That sentence stands in direct contrast to Romans 8:30 which states, “whom he called, them he also justified” This verse tells us God calls men to Jesus and those who are called are justified. The same thing is said in John 6:44, “No man can come to me, except the Father which hath sent me draw him: and I will raise him up at the last day.” Both verses tell us that man cannot come to Jesus apart from an inner working of God. Both verses tell us that this inner working of God results in justification and “being raised at the last day.”

But some believe that man can be called by God and not justified or raised at the last day. This is why it is important to distinguish between the Internal Calling and the External Calling. Why do I say there are two callings? Because scripture tells us that all who are called are justified and all who are drawn are raised. Since not all people are justified and raised we must assume that this calling is not common to call men. Scripture also speaks of the gospel message being given to all men. This calling is given to all men and can be refused by man. It is not an inward calling but an external calling. It is in this external calling that God inwardly calls a man to Himself. Let me give an example to make this clearer:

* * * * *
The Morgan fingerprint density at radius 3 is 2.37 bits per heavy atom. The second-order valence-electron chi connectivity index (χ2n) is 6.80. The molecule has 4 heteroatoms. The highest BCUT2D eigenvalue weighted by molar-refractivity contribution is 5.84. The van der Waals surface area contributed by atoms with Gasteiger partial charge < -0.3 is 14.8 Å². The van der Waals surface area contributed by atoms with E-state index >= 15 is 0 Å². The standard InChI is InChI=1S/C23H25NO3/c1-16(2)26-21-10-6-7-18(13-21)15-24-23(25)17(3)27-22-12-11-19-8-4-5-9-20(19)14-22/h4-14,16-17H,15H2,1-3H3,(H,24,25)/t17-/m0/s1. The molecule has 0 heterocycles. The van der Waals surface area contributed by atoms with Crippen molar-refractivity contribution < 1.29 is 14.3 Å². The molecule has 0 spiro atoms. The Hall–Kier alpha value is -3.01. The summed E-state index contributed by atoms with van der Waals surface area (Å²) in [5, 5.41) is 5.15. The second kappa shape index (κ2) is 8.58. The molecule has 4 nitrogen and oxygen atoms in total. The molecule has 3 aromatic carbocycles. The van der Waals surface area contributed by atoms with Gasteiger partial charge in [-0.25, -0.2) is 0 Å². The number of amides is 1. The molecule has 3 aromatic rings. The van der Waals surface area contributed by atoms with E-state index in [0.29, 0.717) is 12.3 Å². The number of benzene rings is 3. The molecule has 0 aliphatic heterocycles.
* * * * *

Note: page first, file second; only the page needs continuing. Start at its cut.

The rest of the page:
Johnny and Janie are both walking down the street when a man approaches them and begins to speak to them. The man tells them about Jesus, about sin, righteousness and judgment. He clearly tells both the gospel of Christ. What this man has done is issue the external gospel call to both Johnny and Janie. While listening to the man, Johnny begins to feel conviction and sorry for his sin while Janie argues and mocks the man. Once the man has finished speaking, Johnny and Janie continue walking to their destination. Johnny is thinking about God and feels that he should repent and become a Christian while Janie remarks that the man they met was a nut who needs to get a life. In this example, God has inwardly called Johnny to himself and has not inwardly called Janie. Johnny later repents and has a new life in Christ while Janie wonders what happened to her good friend Johnny.